What, if any, was your rehearsal process like?
There wasn't any special method. We talked a lot. The main criterion during rehearsals was authenticity, aspiration for absolutely unconditional existence. One episode, the scene over the father's body, was rehearsed at night for about three hours. Four of us — the father, the children and I — had gone to a sandy riverbank and rehearsed during the night, which I believe was very helpful because of its mysterious silence. At about 6:00 in the morning we were ready to shoot the scene. If I don't believe an actor's work, the viewer wouldn't believe it either. If it is not happening here, now, right in front of my eyes, I dare to say that it will not appear on film, too. I can say that even after two months of filming, there still wasn't any method. I just realized that it's born everytime anew on the set.
Your color palette, your compositions, your camera movements, your landscapes, even the physiognomy of your actors — everything melts seamlessly into the dreamlike fable you evoked. What was the preproduction process like with your cinematographer? Your production designer? Did you storyboard your film? Did you purposely wait to shoot your film at certain hours of the day, a "magic hourУ?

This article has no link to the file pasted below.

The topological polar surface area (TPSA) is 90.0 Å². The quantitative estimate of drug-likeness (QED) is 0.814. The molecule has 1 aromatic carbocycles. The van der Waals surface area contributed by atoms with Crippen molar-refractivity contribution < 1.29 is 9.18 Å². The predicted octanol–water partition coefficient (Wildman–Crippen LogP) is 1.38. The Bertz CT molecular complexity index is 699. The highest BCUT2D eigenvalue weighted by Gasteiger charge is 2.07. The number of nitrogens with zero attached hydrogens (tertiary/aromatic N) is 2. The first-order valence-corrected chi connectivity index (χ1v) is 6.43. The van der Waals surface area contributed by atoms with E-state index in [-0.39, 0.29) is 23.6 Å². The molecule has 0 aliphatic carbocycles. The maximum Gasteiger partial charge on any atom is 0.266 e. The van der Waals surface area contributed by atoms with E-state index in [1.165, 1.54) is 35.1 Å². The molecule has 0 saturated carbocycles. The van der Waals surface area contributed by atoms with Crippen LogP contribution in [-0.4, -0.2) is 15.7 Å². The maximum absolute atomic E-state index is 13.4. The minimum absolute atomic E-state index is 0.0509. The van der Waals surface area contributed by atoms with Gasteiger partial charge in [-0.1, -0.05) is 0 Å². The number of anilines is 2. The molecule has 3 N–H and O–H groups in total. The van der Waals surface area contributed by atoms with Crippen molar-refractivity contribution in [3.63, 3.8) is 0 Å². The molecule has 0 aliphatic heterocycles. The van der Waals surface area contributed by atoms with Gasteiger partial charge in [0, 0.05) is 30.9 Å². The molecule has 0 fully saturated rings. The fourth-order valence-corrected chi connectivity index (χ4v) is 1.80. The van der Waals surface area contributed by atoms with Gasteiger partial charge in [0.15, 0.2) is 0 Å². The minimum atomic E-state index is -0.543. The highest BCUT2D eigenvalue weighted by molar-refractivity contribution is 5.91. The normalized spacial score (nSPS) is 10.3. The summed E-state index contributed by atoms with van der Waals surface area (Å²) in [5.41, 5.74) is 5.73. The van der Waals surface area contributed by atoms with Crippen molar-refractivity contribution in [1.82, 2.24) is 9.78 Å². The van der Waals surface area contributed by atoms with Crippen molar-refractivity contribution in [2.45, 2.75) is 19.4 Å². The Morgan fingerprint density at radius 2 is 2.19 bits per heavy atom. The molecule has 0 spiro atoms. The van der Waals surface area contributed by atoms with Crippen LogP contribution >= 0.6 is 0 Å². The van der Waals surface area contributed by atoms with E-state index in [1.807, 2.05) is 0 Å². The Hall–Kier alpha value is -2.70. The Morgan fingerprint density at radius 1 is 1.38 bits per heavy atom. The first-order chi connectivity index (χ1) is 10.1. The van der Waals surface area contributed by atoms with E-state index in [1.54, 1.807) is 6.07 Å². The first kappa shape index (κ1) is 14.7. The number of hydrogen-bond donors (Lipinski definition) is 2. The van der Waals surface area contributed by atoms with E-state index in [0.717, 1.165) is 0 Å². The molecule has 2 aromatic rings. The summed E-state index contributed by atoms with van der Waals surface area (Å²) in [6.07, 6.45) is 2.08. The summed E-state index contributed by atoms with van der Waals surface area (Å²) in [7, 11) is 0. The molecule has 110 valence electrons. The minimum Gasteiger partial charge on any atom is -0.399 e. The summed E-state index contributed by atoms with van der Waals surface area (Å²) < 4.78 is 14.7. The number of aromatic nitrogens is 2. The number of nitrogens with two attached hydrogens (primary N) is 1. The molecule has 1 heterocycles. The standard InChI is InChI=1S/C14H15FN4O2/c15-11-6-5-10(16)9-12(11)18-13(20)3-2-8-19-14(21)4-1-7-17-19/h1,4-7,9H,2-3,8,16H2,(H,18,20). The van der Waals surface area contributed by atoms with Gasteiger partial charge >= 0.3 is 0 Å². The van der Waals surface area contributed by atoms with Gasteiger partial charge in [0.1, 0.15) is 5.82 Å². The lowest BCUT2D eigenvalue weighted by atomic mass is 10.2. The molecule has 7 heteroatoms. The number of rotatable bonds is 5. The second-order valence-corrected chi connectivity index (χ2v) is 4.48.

We were really ascetic — in details, in composition, in color. Details destroying the [laconic quality] of objects and color were purged. I can say that [laconic quality] in color solution became an extension of [the simplicity] of the story. There are almost no strangers in the movie. Three people are traveling, and that's it. They get into a town, a town that is almost empty. We didn't have any mass scenes. We did everything possible to have as few people "on the horizon" as possible. It was important for us toescape the chaos. The surroundings in the movie are conditional - everything is expunged so that real characters were perceived as strange figures, as images, that must be guessed at. Perhaps this cold desolation creates an impression of dreaming or obsession. During the preparation stage we, together with the d.p., Mikhail Krichman, planned every episode and, proceeding from a determined setting, imagined the picture using our inner sight. The result was not a conventional order of shooting, but a scheme, a view from above, of camera disposition and movement as well as movement of the actors. We did every episode in the film that way. Of course, there were many things changed on the set, but we had a base, and that was very helpful in our work. I realized that in conditions of a small budget, when you have to produce four to five minutes of material every day, it's impossible to be unprepared. One must see the entire picture in his head and only allow improvisation on that basis.